Faculty & Leadership Blog / Faculty in the News

New Ways Of Teaching And Learning Entrepreneurial Practice

Every other weekend for the two and a half months I’ve traveled to LaGuardia Community College to observe the inaugural cohort of the Goldman Sachs 10,000 Small Business program.   The 23 business owners show up bright and early to meet in their peer learning Growth Groups before moving into a full day’s worth of entrepreneurship education.  The business owners are just now half way through the program but the weekend sessions are already starting to include growth report outs – sharing of new contracts, increased product demand, and new banking relationships.  Notably, despite, hectic economic times, or perhaps because of it, every owner is there every week.  Today is a clinic day, focusing first on law and then this afternoon, switching to accounting. Since an essential design principle of the program is for the business owners to work on their own businesses, they’ve all arrived with their questions and issues ready to solve immediate and longer term challenges in growing their businesses.

As an entrepreneurship educator, the fascinating part for me is to hear those questions and issues. I don’t focus on their confidential specifics, instead really trying to hear and interpret their current level of understanding and the gaps – sometimes small, often large – in that understanding.  This leads to thinking about new ways of teaching and learning entrepreneurial practice.  That is the fun part for me and why even this morning I looked forward to being here rather than on some golf course watching my handicap continue its upward trajectory.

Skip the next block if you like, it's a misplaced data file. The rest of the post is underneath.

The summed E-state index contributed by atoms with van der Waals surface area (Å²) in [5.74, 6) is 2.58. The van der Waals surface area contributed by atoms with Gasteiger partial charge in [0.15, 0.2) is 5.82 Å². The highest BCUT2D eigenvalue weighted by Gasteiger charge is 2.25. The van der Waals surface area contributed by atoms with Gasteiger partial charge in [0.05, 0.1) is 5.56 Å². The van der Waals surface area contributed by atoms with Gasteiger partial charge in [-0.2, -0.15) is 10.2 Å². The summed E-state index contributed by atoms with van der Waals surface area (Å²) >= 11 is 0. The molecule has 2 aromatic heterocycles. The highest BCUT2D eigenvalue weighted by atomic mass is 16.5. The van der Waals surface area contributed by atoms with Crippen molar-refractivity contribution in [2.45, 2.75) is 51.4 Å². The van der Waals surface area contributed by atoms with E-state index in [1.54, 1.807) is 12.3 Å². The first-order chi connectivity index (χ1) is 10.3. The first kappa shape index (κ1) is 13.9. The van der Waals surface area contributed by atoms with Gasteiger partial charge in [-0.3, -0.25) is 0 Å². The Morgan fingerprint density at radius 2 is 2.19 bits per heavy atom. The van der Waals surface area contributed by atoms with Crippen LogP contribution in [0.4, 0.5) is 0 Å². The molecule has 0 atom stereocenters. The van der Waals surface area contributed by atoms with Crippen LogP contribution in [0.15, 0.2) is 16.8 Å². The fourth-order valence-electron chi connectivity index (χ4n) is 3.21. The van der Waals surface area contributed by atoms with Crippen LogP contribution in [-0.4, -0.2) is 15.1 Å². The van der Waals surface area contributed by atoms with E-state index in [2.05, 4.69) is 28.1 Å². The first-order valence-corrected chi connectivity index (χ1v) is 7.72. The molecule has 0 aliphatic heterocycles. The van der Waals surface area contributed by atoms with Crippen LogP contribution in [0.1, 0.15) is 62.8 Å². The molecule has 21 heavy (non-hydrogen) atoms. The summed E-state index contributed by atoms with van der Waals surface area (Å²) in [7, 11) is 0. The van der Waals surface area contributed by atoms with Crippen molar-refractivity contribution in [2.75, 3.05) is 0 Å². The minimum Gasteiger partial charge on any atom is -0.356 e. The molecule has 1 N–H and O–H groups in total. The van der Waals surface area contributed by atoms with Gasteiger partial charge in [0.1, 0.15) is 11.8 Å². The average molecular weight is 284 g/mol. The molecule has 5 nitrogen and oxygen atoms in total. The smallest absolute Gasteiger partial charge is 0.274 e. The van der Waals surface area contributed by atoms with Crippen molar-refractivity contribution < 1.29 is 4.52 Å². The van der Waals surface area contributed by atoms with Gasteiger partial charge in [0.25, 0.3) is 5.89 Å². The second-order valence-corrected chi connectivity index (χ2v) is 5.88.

To close, I’d like to do a shout out to NYDesigns, a business  incubator of LaGuardia Community College.  This  space on the 7th floor of one  of their Thomson Avenue buildings houses the 13 businesses of a diverse group of designers  that have launched and are growing in all aspects of design.  Pictures of successful graduates of the incubator line the wall by the reception desk.  It looks and feels energetic, innovative, and, of course, entrepreneurial so a great place to spend some time.

Patricia G. Greene, Ph.D., MBA
F.W. Olin Distinguished Chair in Entrepreneurship, Babson College